Bachelor of Fine Arts, B.K. College of Arts & Crafts, Bhubaneswar, India, 1995
M.F.A (Painting), College of Art, New Delhi, India, 1998
Important scholarship :2004 UNIDEE in residency
Born: Burla, Sambalpur, Orissa
The Horror Show is an installation against violence. The viewer is invited to sit down at a table and browse through the images in a photo album. The photos are, however, not of the kind we are used to finding in somebody's home, but depict victims of massacres and wars. From hidden speakers in the room we can hear people crying and suffering. The sound was recorded on location in Nepal, but has been distorted with the help of Peter Verwimp in order not to belong to one particular place, but to be universal. These issues are not only confined to Nepal, India or the Middle East, it's something that concerns all of us, everywhere. Next to the photo album, the viewer can find paper and pens and write down his/her opinions on the matter. Pratul will later send these letters to the UN.Pratul has also worked on a proposal for the design of Illy Cafe coffee cups and plates. The cups and plates are decorated with photos of the thumbs of people from different classes of society, of different colours, religions, professions, and so on. The cup of coffee therefore becomes a meeting-place where social aspects are no longer relevant and Pratul hopes it will help to bridge the gaps between people.He has also been thinking a lot about the relationship between architecture and human beings. All buildings have their own history and he's interested in studying how we react to it.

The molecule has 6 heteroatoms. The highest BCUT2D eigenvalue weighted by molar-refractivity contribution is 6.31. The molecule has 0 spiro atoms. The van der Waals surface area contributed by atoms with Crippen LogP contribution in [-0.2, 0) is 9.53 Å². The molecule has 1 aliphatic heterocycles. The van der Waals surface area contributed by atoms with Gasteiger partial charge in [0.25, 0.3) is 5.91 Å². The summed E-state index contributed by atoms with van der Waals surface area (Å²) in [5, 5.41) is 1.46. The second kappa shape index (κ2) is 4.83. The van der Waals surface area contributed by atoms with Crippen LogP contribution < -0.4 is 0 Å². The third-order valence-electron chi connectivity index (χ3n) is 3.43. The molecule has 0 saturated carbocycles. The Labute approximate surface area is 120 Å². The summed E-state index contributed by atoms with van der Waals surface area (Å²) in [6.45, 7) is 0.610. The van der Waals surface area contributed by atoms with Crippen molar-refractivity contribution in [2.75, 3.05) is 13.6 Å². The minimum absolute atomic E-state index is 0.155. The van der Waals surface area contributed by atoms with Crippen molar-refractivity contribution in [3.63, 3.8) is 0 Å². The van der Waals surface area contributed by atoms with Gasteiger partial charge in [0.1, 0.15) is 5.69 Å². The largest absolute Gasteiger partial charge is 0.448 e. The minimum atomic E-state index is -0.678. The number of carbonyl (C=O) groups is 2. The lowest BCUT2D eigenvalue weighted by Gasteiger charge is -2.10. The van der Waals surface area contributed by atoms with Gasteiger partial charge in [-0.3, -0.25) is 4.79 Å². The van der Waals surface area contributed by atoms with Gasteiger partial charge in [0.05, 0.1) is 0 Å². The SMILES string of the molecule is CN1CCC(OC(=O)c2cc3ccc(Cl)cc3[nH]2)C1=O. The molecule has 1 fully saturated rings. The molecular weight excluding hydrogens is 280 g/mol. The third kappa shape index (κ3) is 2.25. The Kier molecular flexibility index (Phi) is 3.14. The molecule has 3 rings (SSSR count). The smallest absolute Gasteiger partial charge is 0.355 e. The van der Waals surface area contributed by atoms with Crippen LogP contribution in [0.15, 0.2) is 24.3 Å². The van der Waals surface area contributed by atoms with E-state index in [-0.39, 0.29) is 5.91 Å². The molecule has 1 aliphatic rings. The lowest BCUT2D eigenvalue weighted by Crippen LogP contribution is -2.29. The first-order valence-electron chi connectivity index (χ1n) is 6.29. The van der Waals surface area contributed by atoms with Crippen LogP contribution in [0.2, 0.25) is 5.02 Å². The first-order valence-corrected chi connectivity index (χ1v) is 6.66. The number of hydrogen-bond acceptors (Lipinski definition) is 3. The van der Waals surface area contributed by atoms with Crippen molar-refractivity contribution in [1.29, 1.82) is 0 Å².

The works done during Pratul’s formative years exemplified his existential dilemmas in a sharper way. He made his self portrait in various postures, at times going to the levels of contortionism. These portraits were seen against the backdrop of barren lands and abandoned city scapes. The sparsely inhabited cities become a metaphor for him to emphasize his angst as a lonely man who traverses through un-chartered paths. The egg shaped forms, or melting ice forms blown up beyond the point of reality gagged his portraits that forced him into a struggle of muteness. He vocalized his concerns through these mute and mutant images.
His sustained interest in postmodern theories and various articulations of these has taken Pratul Dash to make a lot of works on paper also. His water colours deal with the particularities of an urban space; especially the displacement of the self and body in relationship with the animal imageries that are seen quite unnatural in the naturalness of the urban aloofness. The animals that abundantly come to play a dominant role in the pictorial renditions of Pratul Dash underline the unnatural existence of the human beings within the alienated modern and post modern urban locales.
A series of paintings on contortionism has helped Pratul to bring in his observations on the dilemma of contemporary lives. Also the recent video works that he had done when he was in Italy and later in New Delhi show his engagement with the spaces of commodities and commodification. Extensive footages of malls and mannequins are edited skillfully to create a hyper reality that corresponds to the erotic and ethical instincts of the consumer man. These videos function as a field of retrospection and introspection rather than an active critique on accentuated consumerism.